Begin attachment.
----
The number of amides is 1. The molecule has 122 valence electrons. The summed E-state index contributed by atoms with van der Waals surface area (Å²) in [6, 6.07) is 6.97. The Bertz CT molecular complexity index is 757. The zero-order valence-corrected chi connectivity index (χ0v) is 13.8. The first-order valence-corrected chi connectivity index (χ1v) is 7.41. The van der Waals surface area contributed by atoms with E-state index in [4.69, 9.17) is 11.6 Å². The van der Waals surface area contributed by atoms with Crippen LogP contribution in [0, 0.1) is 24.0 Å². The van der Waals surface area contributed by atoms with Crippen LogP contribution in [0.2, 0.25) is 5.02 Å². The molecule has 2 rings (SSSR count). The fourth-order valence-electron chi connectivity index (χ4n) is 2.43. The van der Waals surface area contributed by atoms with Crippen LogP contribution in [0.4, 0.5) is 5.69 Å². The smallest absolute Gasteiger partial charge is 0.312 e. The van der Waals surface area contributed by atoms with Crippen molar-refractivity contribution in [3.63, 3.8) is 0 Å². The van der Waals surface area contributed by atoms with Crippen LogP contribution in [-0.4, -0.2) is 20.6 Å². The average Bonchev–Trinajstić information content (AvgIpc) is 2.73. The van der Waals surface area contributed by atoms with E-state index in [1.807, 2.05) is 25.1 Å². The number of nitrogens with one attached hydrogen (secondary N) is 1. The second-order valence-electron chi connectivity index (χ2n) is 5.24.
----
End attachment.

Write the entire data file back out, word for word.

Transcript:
The number of amides is 1. The molecule has 122 valence electrons. The summed E-state index contributed by atoms with van der Waals surface area (Å²) in [6, 6.07) is 6.97. The Bertz CT molecular complexity index is 757. The zero-order valence-corrected chi connectivity index (χ0v) is 13.8. The first-order valence-corrected chi connectivity index (χ1v) is 7.41. The van der Waals surface area contributed by atoms with E-state index in [4.69, 9.17) is 11.6 Å². The van der Waals surface area contributed by atoms with Crippen LogP contribution in [0, 0.1) is 24.0 Å². The van der Waals surface area contributed by atoms with Crippen LogP contribution in [0.2, 0.25) is 5.02 Å². The molecule has 2 rings (SSSR count). The fourth-order valence-electron chi connectivity index (χ4n) is 2.43. The van der Waals surface area contributed by atoms with Crippen LogP contribution in [0.4, 0.5) is 5.69 Å². The smallest absolute Gasteiger partial charge is 0.312 e. The van der Waals surface area contributed by atoms with Crippen molar-refractivity contribution in [3.63, 3.8) is 0 Å². The van der Waals surface area contributed by atoms with Crippen LogP contribution in [-0.4, -0.2) is 20.6 Å². The average Bonchev–Trinajstić information content (AvgIpc) is 2.73. The van der Waals surface area contributed by atoms with E-state index in [1.807, 2.05) is 25.1 Å². The number of nitrogens with one attached hydrogen (secondary N) is 1. The second-order valence-electron chi connectivity index (χ2n) is 5.24.